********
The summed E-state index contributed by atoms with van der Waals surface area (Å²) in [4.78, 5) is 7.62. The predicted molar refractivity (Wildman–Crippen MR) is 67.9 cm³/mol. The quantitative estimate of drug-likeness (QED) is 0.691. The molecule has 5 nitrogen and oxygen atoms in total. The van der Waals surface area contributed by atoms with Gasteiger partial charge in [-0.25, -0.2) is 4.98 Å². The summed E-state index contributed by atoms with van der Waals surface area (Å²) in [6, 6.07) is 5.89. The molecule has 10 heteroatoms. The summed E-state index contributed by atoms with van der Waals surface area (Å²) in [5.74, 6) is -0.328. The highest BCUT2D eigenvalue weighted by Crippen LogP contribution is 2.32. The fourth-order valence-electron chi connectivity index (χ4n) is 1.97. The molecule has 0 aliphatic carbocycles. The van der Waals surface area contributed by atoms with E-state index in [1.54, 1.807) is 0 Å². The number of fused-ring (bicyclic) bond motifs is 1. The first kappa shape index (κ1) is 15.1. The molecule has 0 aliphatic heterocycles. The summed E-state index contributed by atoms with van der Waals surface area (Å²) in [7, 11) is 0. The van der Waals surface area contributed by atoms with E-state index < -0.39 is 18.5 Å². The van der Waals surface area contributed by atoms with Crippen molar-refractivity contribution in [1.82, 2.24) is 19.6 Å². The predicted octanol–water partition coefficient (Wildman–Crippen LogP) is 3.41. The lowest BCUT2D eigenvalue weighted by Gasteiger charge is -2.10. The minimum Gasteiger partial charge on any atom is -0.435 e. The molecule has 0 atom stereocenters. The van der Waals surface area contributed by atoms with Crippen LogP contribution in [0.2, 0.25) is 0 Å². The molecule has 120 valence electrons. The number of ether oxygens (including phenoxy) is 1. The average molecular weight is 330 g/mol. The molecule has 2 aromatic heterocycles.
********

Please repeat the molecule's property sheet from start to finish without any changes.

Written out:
The summed E-state index contributed by atoms with van der Waals surface area (Å²) in [4.78, 5) is 7.62. The predicted molar refractivity (Wildman–Crippen MR) is 67.9 cm³/mol. The quantitative estimate of drug-likeness (QED) is 0.691. The molecule has 5 nitrogen and oxygen atoms in total. The van der Waals surface area contributed by atoms with Gasteiger partial charge in [-0.25, -0.2) is 4.98 Å². The summed E-state index contributed by atoms with van der Waals surface area (Å²) in [6, 6.07) is 5.89. The molecule has 10 heteroatoms. The summed E-state index contributed by atoms with van der Waals surface area (Å²) in [5.74, 6) is -0.328. The highest BCUT2D eigenvalue weighted by Crippen LogP contribution is 2.32. The fourth-order valence-electron chi connectivity index (χ4n) is 1.97. The molecule has 0 aliphatic carbocycles. The van der Waals surface area contributed by atoms with E-state index in [1.54, 1.807) is 0 Å². The number of fused-ring (bicyclic) bond motifs is 1. The first kappa shape index (κ1) is 15.1. The molecule has 0 aliphatic heterocycles. The summed E-state index contributed by atoms with van der Waals surface area (Å²) in [7, 11) is 0. The van der Waals surface area contributed by atoms with E-state index < -0.39 is 18.5 Å². The van der Waals surface area contributed by atoms with Crippen molar-refractivity contribution in [1.82, 2.24) is 19.6 Å². The predicted octanol–water partition coefficient (Wildman–Crippen LogP) is 3.41. The lowest BCUT2D eigenvalue weighted by Gasteiger charge is -2.10. The minimum Gasteiger partial charge on any atom is -0.435 e. The molecule has 0 atom stereocenters. The van der Waals surface area contributed by atoms with Crippen LogP contribution in [0.2, 0.25) is 0 Å². The molecule has 120 valence electrons. The number of ether oxygens (including phenoxy) is 1. The average molecular weight is 330 g/mol. The molecule has 2 aromatic heterocycles.